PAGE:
Giraffes and Guests See Eye-to-Eye

Giraffes and Guests See Eye-to-Eye

BACKGROUND

Contacts: LLLLL Laurie Holloway
Director of Communications and Social Media
469.554.7425 office
615.347.6743 mobile
Laurie.Holloway@DallasZoo.com

 

Giraffes and Guests See Eye-to-Eye

Tall and proud, the giraffes at Giants of the Savanna are not above looking for a “handout” – especially when it contains a fresh green leaf of romaine lettuce. The new giraffe exhibit in the savanna offers a fun animal encounter at the Dallas Zoo as guests can choose to feed the animals when they gaze eye-to-eye with the tallest animal on land.

“Giraffes are the most amazing and unique animals in the world,” said Jeremy Dillon, giraffe supervisor. “The exhibit is not only designed to give the animals a large open space for moving around, but also provide guests with an up-close experience that connects people with the natural world in which we live.”

The long-legged herbivores eat a variety of fruit and vegetables — from alfalfa, grain, and fruit, to the leaves from branches collected at the Zoo. Large males can eat up to 75 pounds of food in a single day. Don’t worry. Giraffes do not bite in defense, and the only risk to guests is a firm tug from prehensile tongues when food is not released promptly.

Kibo, Jesse, and Jade giraffe moved from ZooNorth to join the new herd of giraffes in the savanna. They are being trained with the others to become acclimated to hand feeding. Tebogo is the largest and is the one most likely to come close for a snack.

Zookeepers also are working with animal behaviorists to teach the giraffes how to fully utilize their new spacious habitat, and they will begin to explore the larger acreage this summer.

Training extends to the indoor barn as well. As the giraffes enter and leave their 9,000-square-foot barn, they pass through a giraffe restraint device (GRD). The GRD is used to hold giraffes safely in place while zookeepers and veterinarians monitor and maintain the health of the herd by measuring their weights, caring for hooves, taking x-rays and blood draws, providing ultrasounds, giving injections, and more.

In July 2011, the Dallas Zoo celebrated the birth of Jamie giraffe, the first giraffe born at the Dallas Zoo in 23 years. Prior to Jamie’s birth, Kibo was the last giraffe born at the Zoo. Her parents, Hildy and Tano, were the oldest reticulated giraffes in captivity when they passed away.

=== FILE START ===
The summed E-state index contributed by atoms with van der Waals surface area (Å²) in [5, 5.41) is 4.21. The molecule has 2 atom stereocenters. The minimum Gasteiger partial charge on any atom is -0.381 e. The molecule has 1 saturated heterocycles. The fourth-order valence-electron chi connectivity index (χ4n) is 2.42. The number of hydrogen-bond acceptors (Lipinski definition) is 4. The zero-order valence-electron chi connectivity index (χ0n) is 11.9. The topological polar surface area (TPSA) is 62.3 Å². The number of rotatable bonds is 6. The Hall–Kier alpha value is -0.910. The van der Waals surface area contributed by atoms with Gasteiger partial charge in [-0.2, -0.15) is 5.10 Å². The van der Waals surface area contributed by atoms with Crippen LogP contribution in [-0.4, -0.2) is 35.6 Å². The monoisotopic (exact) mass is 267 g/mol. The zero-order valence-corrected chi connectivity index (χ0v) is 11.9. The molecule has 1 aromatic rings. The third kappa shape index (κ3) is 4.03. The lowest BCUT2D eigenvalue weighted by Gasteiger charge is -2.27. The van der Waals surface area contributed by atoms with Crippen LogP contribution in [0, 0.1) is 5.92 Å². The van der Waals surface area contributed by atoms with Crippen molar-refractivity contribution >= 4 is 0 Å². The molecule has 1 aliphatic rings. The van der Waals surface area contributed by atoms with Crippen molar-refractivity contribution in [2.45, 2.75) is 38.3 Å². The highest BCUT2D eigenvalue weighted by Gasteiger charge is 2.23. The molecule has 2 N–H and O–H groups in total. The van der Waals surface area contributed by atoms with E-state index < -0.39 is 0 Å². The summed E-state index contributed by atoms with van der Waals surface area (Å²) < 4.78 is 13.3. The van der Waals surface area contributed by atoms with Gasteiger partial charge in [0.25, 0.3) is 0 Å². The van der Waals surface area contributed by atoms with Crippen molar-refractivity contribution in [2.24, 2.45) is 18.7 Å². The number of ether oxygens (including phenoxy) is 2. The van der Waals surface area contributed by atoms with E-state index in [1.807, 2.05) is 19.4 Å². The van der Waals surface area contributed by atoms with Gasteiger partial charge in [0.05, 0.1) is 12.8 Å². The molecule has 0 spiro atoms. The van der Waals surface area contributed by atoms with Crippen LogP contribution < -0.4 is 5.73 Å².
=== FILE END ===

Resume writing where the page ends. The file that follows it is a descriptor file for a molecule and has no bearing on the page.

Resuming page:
Giraffe feeding etiquette:

1. Do not feed the giraffes food from your own home. They are on a strict diet.

2. Do not pet the giraffes. They’re very touchy about being touched.

3. Watch your personal belongings. Giraffes are not trained to fetch.

So give a hand to the new herd of giraffes – even better if it contains a cracker or fresh piece of lettuce.

About the Dallas Zoo:  The Dallas Zoo, an accredited member of the Association of Zoos & Aquariums, is the largest zoological experience in Texas featuring a 106-acre park, thousands of animals, and an education department that offers programs for all ages. The official airline of the Dallas Zoo is American Airlines. The Zoo is located at 650 S. R.L. Thornton Freeway (I-35 at Marsalis). Admission is $15 for ages 12-64, $12 for ages 3-11 and 65+, and free for ages 2 and younger and Dallas Zoological Society (DZS) members. The Zoo is open seven days a week from 9 a.m. to 5 p.m. For more information, download the free iPhone app, visit DallasZoo.com, or call 469.554.7500. 

 

About the Giants of the Savanna:  Take a trip on an African Safari at the Dallas Zoo. The Dallas Zoo’s Giants of the Savanna habitat, open since May 2010, provides an interactive experience for our guests built around the many different species of animals that will call the Giants of the Savanna home: elephants, giraffes, impalas, zebras, ostriches, lions, warthogs, red river hogs, guinea fowl, and cheetahs. Learn more about these animals while experiencing the unique aspects of their new habitat firsthand. As the summer unfolds and the animals adjust to their new home, each visit will be a unique experience.